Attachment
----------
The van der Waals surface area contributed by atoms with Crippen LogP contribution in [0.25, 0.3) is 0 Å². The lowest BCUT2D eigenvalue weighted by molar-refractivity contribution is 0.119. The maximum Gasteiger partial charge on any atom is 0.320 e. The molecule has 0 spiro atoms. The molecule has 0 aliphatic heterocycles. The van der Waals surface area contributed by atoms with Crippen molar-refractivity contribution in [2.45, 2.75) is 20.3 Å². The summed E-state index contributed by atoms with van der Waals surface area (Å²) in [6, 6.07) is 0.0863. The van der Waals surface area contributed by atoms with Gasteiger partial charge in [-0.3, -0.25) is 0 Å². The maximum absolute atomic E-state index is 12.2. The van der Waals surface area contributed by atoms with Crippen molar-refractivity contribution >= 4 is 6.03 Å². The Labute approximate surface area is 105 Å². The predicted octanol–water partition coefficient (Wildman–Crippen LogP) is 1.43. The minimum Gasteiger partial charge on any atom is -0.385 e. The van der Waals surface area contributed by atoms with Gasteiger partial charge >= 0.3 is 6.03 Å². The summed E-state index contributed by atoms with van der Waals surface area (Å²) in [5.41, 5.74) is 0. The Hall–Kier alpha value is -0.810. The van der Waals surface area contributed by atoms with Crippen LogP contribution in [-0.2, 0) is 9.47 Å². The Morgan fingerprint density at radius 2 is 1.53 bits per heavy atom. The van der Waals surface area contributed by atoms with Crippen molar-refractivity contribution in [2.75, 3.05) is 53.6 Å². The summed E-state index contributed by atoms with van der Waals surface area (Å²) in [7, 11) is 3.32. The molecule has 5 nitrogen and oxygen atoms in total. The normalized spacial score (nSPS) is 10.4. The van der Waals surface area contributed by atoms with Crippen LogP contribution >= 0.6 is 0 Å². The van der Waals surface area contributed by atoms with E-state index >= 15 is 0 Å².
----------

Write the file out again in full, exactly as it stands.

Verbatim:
The van der Waals surface area contributed by atoms with Crippen LogP contribution in [0.25, 0.3) is 0 Å². The lowest BCUT2D eigenvalue weighted by molar-refractivity contribution is 0.119. The maximum Gasteiger partial charge on any atom is 0.320 e. The molecule has 0 spiro atoms. The molecule has 0 aliphatic heterocycles. The van der Waals surface area contributed by atoms with Crippen molar-refractivity contribution in [2.45, 2.75) is 20.3 Å². The summed E-state index contributed by atoms with van der Waals surface area (Å²) in [6, 6.07) is 0.0863. The van der Waals surface area contributed by atoms with Gasteiger partial charge in [-0.3, -0.25) is 0 Å². The maximum absolute atomic E-state index is 12.2. The van der Waals surface area contributed by atoms with Crippen molar-refractivity contribution >= 4 is 6.03 Å². The Labute approximate surface area is 105 Å². The predicted octanol–water partition coefficient (Wildman–Crippen LogP) is 1.43. The minimum Gasteiger partial charge on any atom is -0.385 e. The van der Waals surface area contributed by atoms with Gasteiger partial charge >= 0.3 is 6.03 Å². The summed E-state index contributed by atoms with van der Waals surface area (Å²) in [5.41, 5.74) is 0. The Hall–Kier alpha value is -0.810. The van der Waals surface area contributed by atoms with Crippen LogP contribution in [-0.2, 0) is 9.47 Å². The Morgan fingerprint density at radius 2 is 1.53 bits per heavy atom. The van der Waals surface area contributed by atoms with Crippen molar-refractivity contribution in [2.75, 3.05) is 53.6 Å². The summed E-state index contributed by atoms with van der Waals surface area (Å²) in [7, 11) is 3.32. The molecule has 5 nitrogen and oxygen atoms in total. The normalized spacial score (nSPS) is 10.4. The van der Waals surface area contributed by atoms with Crippen LogP contribution >= 0.6 is 0 Å². The van der Waals surface area contributed by atoms with E-state index >= 15 is 0 Å².